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Meet Florida's Next Generation of Corridor Champions

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Spring to Shore Expedition sparked newfound intrigue into Florida's wild side

Three Florida teens had the chance to Live Wildly when they joined a four-day 50-mile Florida Wildlife Corridor expedition in July 2021, stretching from Rainbow Springs State Park to Homosassa Bay.

“It was such a great experience. We would wake up at 5 every morning to go out on the water or hiking. In the moment, it was a challenge, but it was such a good time,” Mallori, 17, said. 

“It was such a great experience. We would wake up at 5 every morning to go out on the water or hiking. In the moment, it was a challenge, but it was such a good time,” Mallori, 17, said. 

The expedition, nicknamed “Spring to Shore,” took the three teenage girls — Mallori, Ava and Marin — from a singing river tour in Withlacoochee River to a fishing event at the Yankeetown Marina. 

The result? A movie-worthy experience. No, seriously! In addition to staff from the Florida Wildlife Corridor Foundation, Jenny Adler, a National Geographic explorer, underwater photojournalist, and Live Wildly partner, accompanied the teens to make a feature film about the trip.

In addition to staff from the Florida Wildlife Corridor Foundation, Jenny Adler, a National Geographic explorer, underwater photojournalist, and Live Wildly partner, accompanied the teens to make a feature film about the trip.

Home Waters, which recently aired at a screening event at Bote Boards in St. Petersburg, brings viewers along the adventure with some unbelievable up close shots above and below the Rainbow River’s cool waters. Watch the trailer below and make sure to check out Jenny’s work @jmadler!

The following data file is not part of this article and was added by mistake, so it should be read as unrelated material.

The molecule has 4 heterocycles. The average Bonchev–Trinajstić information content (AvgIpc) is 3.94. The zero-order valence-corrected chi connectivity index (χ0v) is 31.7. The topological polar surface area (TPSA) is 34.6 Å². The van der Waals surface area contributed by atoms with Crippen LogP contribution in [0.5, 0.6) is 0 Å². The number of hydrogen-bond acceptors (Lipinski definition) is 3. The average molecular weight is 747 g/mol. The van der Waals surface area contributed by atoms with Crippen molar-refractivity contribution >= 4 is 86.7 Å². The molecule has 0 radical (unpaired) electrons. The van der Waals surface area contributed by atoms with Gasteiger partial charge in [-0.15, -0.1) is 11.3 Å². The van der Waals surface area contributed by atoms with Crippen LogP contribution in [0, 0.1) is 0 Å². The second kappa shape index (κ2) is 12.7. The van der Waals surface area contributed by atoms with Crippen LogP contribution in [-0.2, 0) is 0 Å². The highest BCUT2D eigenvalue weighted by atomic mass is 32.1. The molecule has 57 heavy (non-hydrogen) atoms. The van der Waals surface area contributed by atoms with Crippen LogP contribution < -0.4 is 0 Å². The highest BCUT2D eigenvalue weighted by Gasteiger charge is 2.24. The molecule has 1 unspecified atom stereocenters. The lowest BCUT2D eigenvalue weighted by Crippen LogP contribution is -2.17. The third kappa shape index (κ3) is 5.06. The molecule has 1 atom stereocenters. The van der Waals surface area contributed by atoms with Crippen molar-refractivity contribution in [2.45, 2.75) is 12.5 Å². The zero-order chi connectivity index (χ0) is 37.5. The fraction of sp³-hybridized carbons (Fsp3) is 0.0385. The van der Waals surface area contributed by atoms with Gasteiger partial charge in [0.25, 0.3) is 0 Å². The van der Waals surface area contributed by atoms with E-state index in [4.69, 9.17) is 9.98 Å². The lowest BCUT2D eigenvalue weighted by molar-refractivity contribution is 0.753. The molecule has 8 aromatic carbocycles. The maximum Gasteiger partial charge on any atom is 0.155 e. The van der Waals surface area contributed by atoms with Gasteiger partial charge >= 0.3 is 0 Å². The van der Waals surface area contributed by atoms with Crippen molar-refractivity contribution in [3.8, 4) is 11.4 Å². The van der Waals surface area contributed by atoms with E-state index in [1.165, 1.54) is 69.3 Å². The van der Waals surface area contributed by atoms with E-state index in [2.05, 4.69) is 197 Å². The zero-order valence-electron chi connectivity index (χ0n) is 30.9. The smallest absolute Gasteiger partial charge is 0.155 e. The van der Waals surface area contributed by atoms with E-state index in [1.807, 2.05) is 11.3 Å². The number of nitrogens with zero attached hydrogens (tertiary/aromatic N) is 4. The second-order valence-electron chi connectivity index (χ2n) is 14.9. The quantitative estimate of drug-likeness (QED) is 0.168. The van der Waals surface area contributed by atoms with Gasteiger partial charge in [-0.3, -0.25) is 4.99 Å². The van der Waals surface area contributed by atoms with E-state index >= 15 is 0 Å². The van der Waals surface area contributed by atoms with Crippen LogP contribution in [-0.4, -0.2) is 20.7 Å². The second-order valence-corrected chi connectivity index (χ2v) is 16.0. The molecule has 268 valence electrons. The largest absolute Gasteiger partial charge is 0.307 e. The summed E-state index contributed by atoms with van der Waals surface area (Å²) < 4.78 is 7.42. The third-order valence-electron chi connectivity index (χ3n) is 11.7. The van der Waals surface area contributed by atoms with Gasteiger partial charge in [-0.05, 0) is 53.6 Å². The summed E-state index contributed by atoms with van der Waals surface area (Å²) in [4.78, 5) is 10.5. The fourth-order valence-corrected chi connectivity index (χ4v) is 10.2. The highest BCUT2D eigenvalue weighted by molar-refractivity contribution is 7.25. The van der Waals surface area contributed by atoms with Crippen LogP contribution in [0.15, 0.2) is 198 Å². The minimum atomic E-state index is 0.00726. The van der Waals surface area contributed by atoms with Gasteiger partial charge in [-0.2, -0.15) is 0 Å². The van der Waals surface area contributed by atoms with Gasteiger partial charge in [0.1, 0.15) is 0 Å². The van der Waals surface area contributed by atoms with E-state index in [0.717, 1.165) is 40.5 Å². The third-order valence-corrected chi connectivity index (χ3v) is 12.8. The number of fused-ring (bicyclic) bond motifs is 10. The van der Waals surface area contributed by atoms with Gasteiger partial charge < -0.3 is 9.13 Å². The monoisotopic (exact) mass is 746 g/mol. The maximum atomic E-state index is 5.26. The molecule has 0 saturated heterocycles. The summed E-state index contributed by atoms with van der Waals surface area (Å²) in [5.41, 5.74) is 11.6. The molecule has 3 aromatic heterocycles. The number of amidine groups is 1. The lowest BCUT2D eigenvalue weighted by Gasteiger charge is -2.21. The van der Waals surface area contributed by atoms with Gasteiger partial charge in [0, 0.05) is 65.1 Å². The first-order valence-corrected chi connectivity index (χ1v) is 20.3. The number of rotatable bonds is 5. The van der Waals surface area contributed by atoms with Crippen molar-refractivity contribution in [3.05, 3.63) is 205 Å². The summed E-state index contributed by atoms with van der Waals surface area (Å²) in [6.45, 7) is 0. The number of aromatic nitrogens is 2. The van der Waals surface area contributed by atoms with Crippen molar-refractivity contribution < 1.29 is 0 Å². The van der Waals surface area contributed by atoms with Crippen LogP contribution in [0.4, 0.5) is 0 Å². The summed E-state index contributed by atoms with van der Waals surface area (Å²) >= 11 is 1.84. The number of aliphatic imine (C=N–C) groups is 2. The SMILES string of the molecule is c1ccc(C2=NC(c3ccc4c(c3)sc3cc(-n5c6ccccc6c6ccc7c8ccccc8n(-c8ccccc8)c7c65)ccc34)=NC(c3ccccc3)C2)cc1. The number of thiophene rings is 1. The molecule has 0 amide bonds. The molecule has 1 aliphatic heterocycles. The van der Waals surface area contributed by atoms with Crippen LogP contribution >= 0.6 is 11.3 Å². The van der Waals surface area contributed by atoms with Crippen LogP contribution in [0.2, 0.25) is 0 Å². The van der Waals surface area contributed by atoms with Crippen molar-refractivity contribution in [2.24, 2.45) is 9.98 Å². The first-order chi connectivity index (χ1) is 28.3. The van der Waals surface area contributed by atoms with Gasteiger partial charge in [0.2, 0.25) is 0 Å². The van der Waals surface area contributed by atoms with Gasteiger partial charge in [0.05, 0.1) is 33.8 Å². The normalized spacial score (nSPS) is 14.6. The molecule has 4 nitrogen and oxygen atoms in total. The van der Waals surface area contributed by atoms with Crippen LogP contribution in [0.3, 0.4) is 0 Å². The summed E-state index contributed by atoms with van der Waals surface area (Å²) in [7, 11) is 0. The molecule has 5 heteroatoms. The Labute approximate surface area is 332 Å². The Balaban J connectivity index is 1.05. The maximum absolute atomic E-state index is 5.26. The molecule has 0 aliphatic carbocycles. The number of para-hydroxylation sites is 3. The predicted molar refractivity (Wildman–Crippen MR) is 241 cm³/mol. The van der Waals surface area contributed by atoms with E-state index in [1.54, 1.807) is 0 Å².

Wildly Unique Experiences

Both Mallori and Marin point to paddle boarding through the intersection of Rainbow River and Withlacoochee River as their favorite part of the trip.

“When we were in the water, the clear blue spring water of the Rainbow River met with the brown river water of the Withlacoochee River. It was just so different, how quickly the color went from clear blue to brown,” Marin said.

“When we were in the water, the clear blue spring water of the Rainbow River met with the brown river water of the Withlacoochee River. It was just so different, how quickly the color went from clear blue to brown,” Marin said.

“It was so cool to see how the two rivers are connected, but they don't cross each other. You can see the direct line where the Rainbow ends and the Withlacoochee starts,” Mallori added.

Why They Live Wildly

Spending so much time in nature — away from houses, stores and highways — made the teens even more invested in conserving Florida’s wild areas. Gray now hopes to major in marine science or environmental science when she attends college. 

Marin offered a one-sentence summary about what she learned from the expedition: “By protecting our wildlife, we protect ourselves and Florida's ecosystem.”

Marin offered a one-sentence summary about what she learned from the expedition: “By protecting our wildlife, we protect ourselves and Florida's ecosystem.”

For example, she said, paving over undeveloped areas prevents water from reaching Florida’s aquifers, leaving less water for people to drink, and destroys the habitats panthers and other wildlife depend on. 

Want to Live Wildly like these trekkers? Explore the Rainbow River and Withlacoochee River for yourself along with hundreds of other Corridor spots through our interactive map.

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With your help, we can ensure that Floridian flora, fauna, and fun will thrive for many years to come.

Join the movement to save the Florida Wildlife Corridor.


Econfina Creek
Photo by Carlton Ward, Jr.
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